“Although less dramatic than Russia’s annexation of Crimea, Beijing has been bullying its neighbors to assert and advance an expansive set of territorial and maritime claims encompassed by its “nine-dash line,” which skirts the coastlines of Vietnam, Malaysia, Indonesia, Brunei and the Philippines and gobbles up islands, rocks and resources in the process,” they said.

They also noted that the arbitration case filed by the Philippines is an opportunity to resolve the issue peacefully, unlike Russia’s military takeover of Crimea.

“Legal experts predict a ruling could come down as early as mid- or late 2015.In the meantime, countries in the Asia-Pacific—and the international community—have an opportunity to decide what kind of world they want to live in: one governed by rules and institutions,  the other by brute force.”

“If Asia wishes to prevent events in its own neighborhood that mirror those unfolding today in the Ukraine, it must seize this remarkably clear-cut opportunity to support the development of a rules-based system in Asia. Staying silent on the Philippines arbitration case is a tacit vote against such a future.”

The Philippines is asking the tribunal to issue an award that would, among others:

- declare China’s rights in regard to maritime areas in the South China Sea - like the rights of the Philippines - are those that are established by United Nations Convention on the Law of the Seas such as rights to an exclusive economic zone and extended continental shelf;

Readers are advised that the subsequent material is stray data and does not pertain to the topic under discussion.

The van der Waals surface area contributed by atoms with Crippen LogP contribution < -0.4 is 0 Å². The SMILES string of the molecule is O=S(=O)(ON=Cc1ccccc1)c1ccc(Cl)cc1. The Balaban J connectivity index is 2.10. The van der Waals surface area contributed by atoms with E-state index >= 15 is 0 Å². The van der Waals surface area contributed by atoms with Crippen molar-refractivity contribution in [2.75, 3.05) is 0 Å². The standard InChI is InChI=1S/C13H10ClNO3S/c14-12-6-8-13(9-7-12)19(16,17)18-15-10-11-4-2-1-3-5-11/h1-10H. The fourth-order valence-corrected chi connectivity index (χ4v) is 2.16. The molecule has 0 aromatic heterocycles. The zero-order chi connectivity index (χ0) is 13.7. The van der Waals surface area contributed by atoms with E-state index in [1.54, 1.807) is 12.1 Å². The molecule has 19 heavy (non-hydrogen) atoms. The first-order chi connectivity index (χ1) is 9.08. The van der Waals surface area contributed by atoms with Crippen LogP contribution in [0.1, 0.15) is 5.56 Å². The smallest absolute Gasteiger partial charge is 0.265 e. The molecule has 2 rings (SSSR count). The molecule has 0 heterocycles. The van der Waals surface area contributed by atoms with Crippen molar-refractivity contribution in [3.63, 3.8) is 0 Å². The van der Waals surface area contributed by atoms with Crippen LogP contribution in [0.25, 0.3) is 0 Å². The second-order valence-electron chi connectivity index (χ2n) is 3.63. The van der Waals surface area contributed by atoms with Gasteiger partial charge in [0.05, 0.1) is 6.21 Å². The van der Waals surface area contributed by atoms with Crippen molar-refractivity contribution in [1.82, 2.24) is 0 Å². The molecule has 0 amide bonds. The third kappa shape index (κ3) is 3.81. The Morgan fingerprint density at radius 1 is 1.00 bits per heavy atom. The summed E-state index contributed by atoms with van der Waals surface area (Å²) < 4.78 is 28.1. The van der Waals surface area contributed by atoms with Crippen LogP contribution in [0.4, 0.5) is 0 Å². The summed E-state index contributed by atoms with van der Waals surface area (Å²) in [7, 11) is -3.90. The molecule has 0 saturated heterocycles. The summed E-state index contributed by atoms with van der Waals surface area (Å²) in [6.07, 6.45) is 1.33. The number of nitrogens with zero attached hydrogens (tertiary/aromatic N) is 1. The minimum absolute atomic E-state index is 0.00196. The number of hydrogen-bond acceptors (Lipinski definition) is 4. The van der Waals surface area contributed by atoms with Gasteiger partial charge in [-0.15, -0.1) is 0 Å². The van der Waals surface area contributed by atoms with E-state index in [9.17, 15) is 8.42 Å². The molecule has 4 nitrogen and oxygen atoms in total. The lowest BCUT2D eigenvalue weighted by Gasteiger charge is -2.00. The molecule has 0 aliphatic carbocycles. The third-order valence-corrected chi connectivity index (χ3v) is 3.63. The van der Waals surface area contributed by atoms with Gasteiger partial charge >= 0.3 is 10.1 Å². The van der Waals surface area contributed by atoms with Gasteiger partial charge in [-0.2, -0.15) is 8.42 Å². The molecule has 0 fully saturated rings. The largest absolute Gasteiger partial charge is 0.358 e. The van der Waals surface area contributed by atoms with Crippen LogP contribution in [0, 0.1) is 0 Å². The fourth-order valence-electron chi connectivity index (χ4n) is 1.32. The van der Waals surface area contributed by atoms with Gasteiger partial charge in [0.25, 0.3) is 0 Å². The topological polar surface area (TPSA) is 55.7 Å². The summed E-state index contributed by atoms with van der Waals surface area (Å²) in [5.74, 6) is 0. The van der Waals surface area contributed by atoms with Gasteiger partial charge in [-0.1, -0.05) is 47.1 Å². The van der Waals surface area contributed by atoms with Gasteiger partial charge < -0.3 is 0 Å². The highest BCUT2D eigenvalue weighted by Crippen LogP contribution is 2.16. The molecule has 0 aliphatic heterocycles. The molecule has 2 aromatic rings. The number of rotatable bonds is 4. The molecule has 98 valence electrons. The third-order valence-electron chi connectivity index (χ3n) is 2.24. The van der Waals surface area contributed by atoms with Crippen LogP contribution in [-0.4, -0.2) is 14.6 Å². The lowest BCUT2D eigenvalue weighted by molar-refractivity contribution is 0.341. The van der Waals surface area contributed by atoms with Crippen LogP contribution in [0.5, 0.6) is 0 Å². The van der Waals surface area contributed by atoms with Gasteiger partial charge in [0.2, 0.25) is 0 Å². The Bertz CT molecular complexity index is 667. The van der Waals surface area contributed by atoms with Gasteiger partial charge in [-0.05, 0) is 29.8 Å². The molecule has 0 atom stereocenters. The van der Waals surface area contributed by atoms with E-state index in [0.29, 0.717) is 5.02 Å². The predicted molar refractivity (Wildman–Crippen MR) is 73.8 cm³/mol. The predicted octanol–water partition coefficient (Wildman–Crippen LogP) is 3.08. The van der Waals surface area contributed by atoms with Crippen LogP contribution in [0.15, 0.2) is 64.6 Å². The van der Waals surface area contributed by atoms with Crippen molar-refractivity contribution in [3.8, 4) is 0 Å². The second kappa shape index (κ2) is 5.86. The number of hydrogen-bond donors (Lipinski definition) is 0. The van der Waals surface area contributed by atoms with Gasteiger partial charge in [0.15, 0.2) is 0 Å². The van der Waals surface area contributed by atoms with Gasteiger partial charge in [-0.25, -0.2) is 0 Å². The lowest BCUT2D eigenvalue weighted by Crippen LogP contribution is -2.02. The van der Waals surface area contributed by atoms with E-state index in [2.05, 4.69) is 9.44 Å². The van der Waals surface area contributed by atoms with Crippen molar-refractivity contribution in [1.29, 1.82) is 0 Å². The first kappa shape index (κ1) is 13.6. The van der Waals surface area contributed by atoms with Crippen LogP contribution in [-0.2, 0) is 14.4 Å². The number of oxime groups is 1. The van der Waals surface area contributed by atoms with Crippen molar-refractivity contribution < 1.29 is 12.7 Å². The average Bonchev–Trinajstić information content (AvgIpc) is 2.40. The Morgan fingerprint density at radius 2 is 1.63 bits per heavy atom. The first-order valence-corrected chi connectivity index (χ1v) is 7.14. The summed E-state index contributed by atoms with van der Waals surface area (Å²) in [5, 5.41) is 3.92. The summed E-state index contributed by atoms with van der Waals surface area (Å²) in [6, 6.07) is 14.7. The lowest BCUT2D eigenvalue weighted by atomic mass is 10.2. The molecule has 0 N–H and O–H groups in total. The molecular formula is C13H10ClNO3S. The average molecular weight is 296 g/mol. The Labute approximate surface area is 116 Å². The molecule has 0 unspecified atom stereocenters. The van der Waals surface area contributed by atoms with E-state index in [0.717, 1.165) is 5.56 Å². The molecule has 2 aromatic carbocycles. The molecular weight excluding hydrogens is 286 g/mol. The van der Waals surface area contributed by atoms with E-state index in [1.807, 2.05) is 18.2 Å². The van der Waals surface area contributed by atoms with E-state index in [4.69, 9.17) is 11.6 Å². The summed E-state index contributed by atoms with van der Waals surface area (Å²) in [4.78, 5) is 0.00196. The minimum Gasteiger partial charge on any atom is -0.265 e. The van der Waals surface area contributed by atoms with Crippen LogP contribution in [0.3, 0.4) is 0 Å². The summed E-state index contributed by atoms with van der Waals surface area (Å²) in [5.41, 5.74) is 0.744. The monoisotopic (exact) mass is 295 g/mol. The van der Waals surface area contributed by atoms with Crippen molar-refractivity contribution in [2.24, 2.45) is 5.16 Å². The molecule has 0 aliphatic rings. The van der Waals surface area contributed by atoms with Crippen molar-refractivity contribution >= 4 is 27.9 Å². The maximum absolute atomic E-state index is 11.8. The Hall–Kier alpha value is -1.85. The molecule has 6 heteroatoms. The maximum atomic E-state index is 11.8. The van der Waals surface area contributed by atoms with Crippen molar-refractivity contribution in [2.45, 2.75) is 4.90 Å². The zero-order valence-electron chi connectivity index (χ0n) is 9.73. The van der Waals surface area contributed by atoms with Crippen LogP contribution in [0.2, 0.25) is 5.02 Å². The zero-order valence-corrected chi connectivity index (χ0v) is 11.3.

- declare China’s maritime claims in the South China Sea, which is based on its so-called nine-dash line, as contrary to UNCLOS and invalid;

- require China to bring its domestic legislation into conformity with its obligations under UNCLOS and require China to desist from activities that violate the rights of the Philippines in its maritime domain in the West Philippine Sea.

The Philippines, whose forces are dwarfed by its giant neighbor in an increasingly tense stand-off over some reefs and shoals, sought UN arbitration in January 2012 to settle the dispute, but China has rejected the move.

On Wednesday, China’s foreign ministry spokesman Hong Lei warned the Philippines against proceeding with the UN case.

“China will never accept nor participate in the international arbitration unilaterally initiated and pushed by the Philippines, and China’s position has a solid basis in international law,” Hong told a news conference in Beijing.

“We hope that the Philippine side... returns to the right track of resolving the dispute through negotiation and consultation as soon as possible, (and) stops going any further down the wrong track so as to avoid further damage to bilateral relations.”

The Philippine case alleged that Chinese claims to areas of the South China Sea and its seabed cover areas as far as 870 nautical miles (1,611 kilometres) from the nearest Chinese coast, and are thus illegal under the UNCLOS.

Both countries are signatories to the 1982 treaty.

In the latest hostile encounter between the two, Chinese coastguard ships this month blocked two Filipino-flagged vessels headed for Second Thomas Shoal (Ayungin) in the Spratly group of islands, which is around 200 kilometers (125 miles) from the western Philippine island of Palawan.

The Philippines said the vessels were bringing supplies to Filipino marines aboard a decrepit navy ship that it beached on the shoal in 1999.

The Philippine has also accused China of firing water cannon at Filipino fishermen near Scarborough Shoal, another South China Sea outcrop. With AFP